The best place to *find* answers to programming/development questions, imo, however it's the *worst* place to *ask* questions (if your first question/comment doesn't get any up-rating/response, then u can't ask anymore questions--ridiculously unrealistic), but again, a great reference for *finding* answers.

My Music (Nickleus)


regex code for "remove duplicate lines" in geany

if you have duplicate lines in a text file, in this format:
line 1
line 1
line 2
line 2

this regexp code will remove the duplicate lines:

search: (.*)\n\1
replace: \1\n

regular expression syntax for geany


uploading sf2 soundfont files to doesn't show the files on the item page

i uploaded a bunch of SF2 soundfonts to
Nickleus SF2 SoundFont Collection

but after the upload was finished, none of the files i had uploaded were shown on the main item page.

here's the archive support thread:

jeff kaplan found out that the mediatype needed to be set to software, because doesn't automatically recognize the SF2 file type for some reason.


java - are "ArrayList"s of String arrays (String[]) mutable? yes

I wanted to find out if an ArrayList of String arrays (String[]) was mutable or not and i found out that it is. Here's some test code to play with:

package com.test;

import java.util.ArrayList;
import java.util.Arrays;
import java.util.List;

public class ArrayMutationTest {

    public static void main(String[] args) {
        List<String[]> objList = new ArrayList<String[]>();
        String[] l1 = {"a",""};    // (K)ey, (V)alue
        String[] l2 = {"b",""};
        String csStringK = "a,b";    // (K)eys
        String csStringV = "1,2";    // (V)alues
        List<String> filterFieldKeys = Arrays.asList(csStringK.split("\\s*,\\s*"));
        List<String> filterFieldValues = Arrays.asList(csStringV.split("\\s*,\\s*"));

        for(Object[] ff : objList) {
            String filterKey = (String) ff[0];

            int i = filterFieldKeys.indexOf(filterKey);
            if(i != -1) {
                ff[1] = filterFieldValues.get(i);


after populating objList first, it looks like this:
["a", ""]
["b", ""]

after setting values in the for-loop it looks like this:
["a", "1"]
["b", "2"]


sony xperia ubuntu 13.04 usb not connected can't read storage sd card, but the phone charges

i tried stopping, killing and clear cache for all processes related to usb and mtp, but still couldn't get ubuntu to recognize my mobile cell phone.

then i went here on my sony xperia:
settings > wireless and network settings > tethering (but didn't do/click anything)

then after about 30 seconds the phone connected to ubuntu.... weird.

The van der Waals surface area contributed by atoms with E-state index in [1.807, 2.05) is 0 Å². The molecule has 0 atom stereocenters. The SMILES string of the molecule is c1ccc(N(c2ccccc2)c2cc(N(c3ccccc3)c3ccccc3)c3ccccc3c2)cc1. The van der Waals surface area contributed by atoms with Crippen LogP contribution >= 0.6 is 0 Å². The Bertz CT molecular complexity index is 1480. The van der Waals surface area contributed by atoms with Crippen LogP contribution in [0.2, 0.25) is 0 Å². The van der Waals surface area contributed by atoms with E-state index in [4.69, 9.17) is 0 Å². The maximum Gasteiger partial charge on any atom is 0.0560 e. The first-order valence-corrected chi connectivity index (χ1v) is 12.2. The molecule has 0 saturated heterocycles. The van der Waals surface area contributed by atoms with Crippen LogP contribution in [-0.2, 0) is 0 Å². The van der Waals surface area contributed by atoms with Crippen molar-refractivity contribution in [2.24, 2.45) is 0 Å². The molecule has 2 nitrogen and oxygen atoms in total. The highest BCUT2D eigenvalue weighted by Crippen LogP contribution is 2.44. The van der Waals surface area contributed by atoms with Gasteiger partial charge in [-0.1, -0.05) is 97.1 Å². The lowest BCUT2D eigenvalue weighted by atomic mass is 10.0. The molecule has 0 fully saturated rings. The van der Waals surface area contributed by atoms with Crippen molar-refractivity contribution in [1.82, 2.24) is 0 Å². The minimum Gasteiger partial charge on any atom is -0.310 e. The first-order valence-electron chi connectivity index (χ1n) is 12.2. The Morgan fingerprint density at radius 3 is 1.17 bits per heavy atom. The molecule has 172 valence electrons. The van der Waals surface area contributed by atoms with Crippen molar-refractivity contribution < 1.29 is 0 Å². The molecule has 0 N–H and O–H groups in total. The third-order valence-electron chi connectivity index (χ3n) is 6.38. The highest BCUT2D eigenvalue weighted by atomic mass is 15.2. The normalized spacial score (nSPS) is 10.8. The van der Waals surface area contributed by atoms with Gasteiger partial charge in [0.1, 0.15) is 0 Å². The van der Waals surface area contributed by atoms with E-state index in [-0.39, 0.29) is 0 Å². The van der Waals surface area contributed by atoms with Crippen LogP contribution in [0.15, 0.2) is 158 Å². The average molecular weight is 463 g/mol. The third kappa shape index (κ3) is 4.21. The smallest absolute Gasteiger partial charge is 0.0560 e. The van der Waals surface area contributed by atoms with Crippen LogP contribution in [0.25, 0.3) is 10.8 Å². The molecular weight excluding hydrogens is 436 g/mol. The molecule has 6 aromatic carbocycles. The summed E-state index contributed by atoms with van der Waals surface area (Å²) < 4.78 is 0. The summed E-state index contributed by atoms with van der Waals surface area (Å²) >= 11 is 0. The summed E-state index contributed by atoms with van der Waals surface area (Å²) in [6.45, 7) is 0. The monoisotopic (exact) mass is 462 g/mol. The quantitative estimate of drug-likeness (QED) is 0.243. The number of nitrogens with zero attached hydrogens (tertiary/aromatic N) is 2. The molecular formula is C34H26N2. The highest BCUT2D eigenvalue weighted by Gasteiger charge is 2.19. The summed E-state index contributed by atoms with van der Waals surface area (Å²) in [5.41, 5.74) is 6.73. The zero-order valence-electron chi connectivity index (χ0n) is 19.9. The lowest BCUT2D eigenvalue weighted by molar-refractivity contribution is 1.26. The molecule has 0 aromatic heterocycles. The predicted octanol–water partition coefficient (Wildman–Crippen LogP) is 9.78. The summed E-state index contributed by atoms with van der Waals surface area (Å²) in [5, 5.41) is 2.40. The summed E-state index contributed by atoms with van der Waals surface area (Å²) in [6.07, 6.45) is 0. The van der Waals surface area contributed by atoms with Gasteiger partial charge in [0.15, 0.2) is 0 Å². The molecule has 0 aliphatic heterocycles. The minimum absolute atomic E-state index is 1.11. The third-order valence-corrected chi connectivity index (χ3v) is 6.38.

sometimes i get the following error message in ubuntu:
Unable to access “SEMC HSUSB Device”
Unable to open MTP device '[usb:003,003]'

quite the headache...

it seems like maybe this has something to do with it:

"most probably it’s a result of hardware failure rather than a driver or kernel bug. USB has an over-current protection, which gets triggered when power consumption from the port is too high.
Unplug all USB devices from PC, turn power off, and wait a minute or two. Plug everything back and boot into Linux."

java - how to find the number of days difference between two java.util.Date objects using core java api and not Joda Time

here's a method that calculates the number of days between 2 dates:

public static long getDateDiffInDays(Date date1, Date date2) {
  long diffInMillis = date2.getTime() - date1.getTime();
  return TimeUnit.MILLISECONDS.toDays(diffInMillis);

and here's some test code you can use:

public static void main(String[] args) {
  // today
  Calendar today = Calendar.getInstance();

  // tomorrow
  Calendar tomorrow = Calendar.getInstance();
  tomorrow.add(Calendar.DAY_OF_YEAR, 1);

  System.out.println(getDateDiffInDays(today.getTime(), tomorrow.getTime()));


In Calculating the Difference Between Two Java Date Instances there's a great, general method for getting differences between dates:

public static long getDateDiff(Date date1, Date date2, TimeUnit timeUnit) {
  long diffInMillies = date2.getTime() - date1.getTime();
  return timeUnit.convert(diffInMillies,TimeUnit.MILLISECONDS);

and here's some test code:

public static void main(String[] args) {
  Calendar today = Calendar.getInstance();
  Calendar tomorrow = Calendar.getInstance();
  tomorrow.add(Calendar.DAY_OF_YEAR, 1);

  // Calculate the difference in days. OUTPUT: 1
  System.out.println(getDateDiff(today.getTime(), tomorrow.getTime(), TimeUnit.DAYS)); 

  // Calculate the difference in hours. OUTPUT: 24
  System.out.println(getDateDiff(today.getTime(), tomorrow.getTime(), TimeUnit.HOURS));

  // Now add 6 hours to "tomorrow"'s point in time
  tomorrow.add(Calendar.HOUR_OF_DAY, 6);

  // Calculate the difference in hours. OUTPUT: 30
  System.out.println(getDateDiff(today.getTime(), tomorrow.getTime(), TimeUnit.HOURS));

Here's a test class you can play around with:

Thanks also to:

milliseconds to days

Relevant Java API documentation:


[SOLVED] ejb3 jboss 7 postconstruct annotation not called/working

we had a weird problem where a @PostConstruct (javax.annotation.PostConstruct) annotation wasn't getting called in one of our ejbs.

we found out that the problem was some old ejb2 lifecycle methods needed to be removed from the java class:
public void ejbRemove() {}
public void ejbActivate() {}
public void ejbPassivate() {}
public void ejbCreate() {}

when we built the project again and restarted jboss, then @PostConstruct worked :)